An Ukrainian Military Forces serviceman stands in front of tanks of the 92nd separate mechanized brigade of Ukrainian Armed Forces, parked in their base near Klugino-Bashkirivka village, in the Kharkiv region on January 31, 2022.

Sergey Bobok | AFP | Getty Images

International tensions are high as Russian troops and military equipment continue to be amassed at its border with Ukraine, creating an uncertain future for millions of Ukrainians.

Ukraine’s President Volodymyr Zelenskyy warned on Tuesday that any military confrontation with Russia would result in a “full scale” war on European soil.

Moscow has denied that it plans to invade neighboring Ukraine, a former part of the Soviet Union, but has moved around 130,000 soldiers, tanks, missiles, and even fresh blood supplies to the border, according to NBC News.

Russia is demanding that Ukraine never be permitted to become a member of the NATO military alliance, and has also said it wants the organization to roll back its presence in Eastern Europe.

Maksym, a Ukrainian living in the city of Kramatorsk — around 100 miles from the Russian border — told CNBC in a phone call that the mounting tensions were “scary.” Kramatorsk, in Ukraine’s east, was captured by pro-Russian separatists in 2014 after Moscow’s seizure and annexation of Crimea from Ukraine. It was later regained by government forces.

“We have been living in this situation for seven years,” Maksym said. “A lot of people — I think 30 to 40% of the population of my city — have emergency bags, like cash, documents and a full tank of gas in their cars. We’re ready.”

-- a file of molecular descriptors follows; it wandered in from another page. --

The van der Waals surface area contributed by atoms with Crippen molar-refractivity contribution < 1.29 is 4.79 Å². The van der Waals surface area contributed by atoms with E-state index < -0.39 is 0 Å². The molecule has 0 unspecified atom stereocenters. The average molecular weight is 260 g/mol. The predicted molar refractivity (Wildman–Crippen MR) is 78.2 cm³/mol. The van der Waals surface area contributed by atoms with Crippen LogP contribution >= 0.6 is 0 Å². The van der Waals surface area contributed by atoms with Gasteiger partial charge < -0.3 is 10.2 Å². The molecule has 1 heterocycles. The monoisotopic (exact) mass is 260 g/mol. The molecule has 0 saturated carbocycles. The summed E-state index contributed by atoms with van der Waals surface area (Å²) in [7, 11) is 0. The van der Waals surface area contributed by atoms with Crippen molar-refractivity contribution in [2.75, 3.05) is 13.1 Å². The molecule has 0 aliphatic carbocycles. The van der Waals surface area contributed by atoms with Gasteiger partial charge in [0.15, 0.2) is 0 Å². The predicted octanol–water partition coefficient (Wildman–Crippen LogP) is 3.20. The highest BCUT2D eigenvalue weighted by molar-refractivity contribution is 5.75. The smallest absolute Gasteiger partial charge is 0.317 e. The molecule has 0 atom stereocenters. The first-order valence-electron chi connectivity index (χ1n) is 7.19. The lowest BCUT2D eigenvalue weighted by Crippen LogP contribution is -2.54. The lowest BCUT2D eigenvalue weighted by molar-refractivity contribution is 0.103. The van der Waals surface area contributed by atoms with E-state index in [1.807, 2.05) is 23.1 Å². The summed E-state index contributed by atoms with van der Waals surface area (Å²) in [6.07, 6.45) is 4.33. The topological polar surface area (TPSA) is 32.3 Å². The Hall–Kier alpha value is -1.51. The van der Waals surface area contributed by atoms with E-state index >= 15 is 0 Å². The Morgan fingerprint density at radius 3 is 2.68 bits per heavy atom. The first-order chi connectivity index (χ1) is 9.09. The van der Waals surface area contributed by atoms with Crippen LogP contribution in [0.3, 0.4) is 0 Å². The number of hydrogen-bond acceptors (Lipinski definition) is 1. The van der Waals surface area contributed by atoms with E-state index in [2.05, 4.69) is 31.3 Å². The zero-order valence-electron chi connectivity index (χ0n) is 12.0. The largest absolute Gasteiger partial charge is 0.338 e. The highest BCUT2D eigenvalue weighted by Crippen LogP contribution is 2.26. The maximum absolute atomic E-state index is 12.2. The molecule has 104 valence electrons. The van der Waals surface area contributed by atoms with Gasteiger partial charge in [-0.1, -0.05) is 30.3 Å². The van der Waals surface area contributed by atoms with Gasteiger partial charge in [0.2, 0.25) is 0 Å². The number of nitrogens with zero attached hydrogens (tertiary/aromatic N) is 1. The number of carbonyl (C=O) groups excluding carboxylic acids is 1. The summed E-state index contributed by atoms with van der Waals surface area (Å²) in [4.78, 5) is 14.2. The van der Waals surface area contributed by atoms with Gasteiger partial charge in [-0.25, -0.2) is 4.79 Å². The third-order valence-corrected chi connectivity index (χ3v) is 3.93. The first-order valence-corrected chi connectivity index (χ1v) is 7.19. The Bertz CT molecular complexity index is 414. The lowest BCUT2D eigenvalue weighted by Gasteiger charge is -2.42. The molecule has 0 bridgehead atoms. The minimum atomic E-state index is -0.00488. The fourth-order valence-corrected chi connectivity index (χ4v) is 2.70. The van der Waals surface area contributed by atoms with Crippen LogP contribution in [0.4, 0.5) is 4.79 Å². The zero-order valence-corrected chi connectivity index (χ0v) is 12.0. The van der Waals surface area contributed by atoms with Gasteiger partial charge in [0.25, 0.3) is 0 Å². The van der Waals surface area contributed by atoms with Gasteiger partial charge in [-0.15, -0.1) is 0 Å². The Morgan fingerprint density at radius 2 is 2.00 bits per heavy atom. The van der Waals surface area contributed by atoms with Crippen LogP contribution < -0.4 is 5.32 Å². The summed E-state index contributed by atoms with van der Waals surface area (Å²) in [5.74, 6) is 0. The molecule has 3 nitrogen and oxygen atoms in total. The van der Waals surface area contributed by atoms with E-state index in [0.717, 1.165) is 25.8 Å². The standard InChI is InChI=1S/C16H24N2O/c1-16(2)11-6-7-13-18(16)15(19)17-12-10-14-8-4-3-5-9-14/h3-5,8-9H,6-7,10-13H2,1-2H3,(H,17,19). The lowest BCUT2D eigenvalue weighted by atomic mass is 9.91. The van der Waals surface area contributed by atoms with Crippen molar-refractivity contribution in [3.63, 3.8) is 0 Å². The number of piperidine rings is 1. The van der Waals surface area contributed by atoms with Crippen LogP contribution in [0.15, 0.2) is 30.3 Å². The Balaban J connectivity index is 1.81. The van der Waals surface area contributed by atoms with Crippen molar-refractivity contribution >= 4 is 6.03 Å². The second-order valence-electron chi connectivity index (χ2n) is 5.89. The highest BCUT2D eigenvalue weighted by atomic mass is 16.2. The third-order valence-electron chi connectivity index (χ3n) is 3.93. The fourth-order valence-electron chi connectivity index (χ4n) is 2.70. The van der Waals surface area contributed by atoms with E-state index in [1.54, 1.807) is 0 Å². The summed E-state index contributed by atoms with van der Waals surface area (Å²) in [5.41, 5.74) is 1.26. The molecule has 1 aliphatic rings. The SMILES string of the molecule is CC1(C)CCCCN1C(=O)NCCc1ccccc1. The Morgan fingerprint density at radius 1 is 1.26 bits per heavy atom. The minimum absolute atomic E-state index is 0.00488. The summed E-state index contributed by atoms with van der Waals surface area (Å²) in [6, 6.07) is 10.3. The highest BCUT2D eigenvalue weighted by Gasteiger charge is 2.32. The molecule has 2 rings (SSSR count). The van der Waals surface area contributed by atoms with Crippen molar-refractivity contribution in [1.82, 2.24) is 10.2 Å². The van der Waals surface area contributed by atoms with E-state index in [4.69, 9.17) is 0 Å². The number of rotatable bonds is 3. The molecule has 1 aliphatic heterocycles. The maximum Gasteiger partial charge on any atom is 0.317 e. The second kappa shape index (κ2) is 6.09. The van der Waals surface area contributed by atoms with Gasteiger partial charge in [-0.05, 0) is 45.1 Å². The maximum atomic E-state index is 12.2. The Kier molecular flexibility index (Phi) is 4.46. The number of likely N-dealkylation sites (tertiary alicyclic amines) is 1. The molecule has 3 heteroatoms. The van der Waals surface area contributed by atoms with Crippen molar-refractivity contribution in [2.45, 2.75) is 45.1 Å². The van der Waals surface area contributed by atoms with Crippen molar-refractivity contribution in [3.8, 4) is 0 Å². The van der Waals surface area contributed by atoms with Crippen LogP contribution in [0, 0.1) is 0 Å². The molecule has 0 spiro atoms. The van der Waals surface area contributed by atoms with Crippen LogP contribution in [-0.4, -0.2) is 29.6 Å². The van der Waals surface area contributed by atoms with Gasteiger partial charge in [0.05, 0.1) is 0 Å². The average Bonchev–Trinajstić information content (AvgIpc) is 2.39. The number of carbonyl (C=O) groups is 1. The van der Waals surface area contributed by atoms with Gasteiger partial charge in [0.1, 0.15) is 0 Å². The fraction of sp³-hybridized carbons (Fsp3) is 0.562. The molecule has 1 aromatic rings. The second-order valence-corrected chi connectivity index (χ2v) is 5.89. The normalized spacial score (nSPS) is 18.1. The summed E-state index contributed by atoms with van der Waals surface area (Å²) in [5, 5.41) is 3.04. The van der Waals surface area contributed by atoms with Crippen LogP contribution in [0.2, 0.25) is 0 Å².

Around 13,000 people in east Ukraine have died in an ongoing conflict between Ukrainian troops and pro-Russian separatists in the Donbas region, where Kramatorsk is.

‘We lost a part of our lives’

Maksym noted that before Russia invaded Crimea in 2014, a lot of Ukrainian people went there for their summer vacations.

“But now we don’t have this place,” he said. “It’s like we lost a part of our lives.”

“When I was born, Crimea was a part of Ukraine and so all my life I have felt that Crimea is Ukraine,” Maksym said. “But now it’s like you have an apartment and some people have come in and taken one room, and you have your own apartment but you can’t use one of the rooms. And that’s wrong.”

‘We just want peace’

During a press briefing on Friday, analysts at thinktank Chatham House told reporters 24% of Ukrainians surveyed in recent weeks said they were ready to physically defend Ukraine, on top of those who had already joined its growing volunteer army.  

But according to Maksym, most ordinary people he knows “just want to live in peace.”

“We don’t want any aggressive moves to Ukraine,” he said. “We don’t want to fight — we just want peace. But I don’t know how to create it. Western countries have a lot of smart people who know how to stop [a conflict], so I hope we’ll get a decision [that lets us] live a happy and healthy life.”

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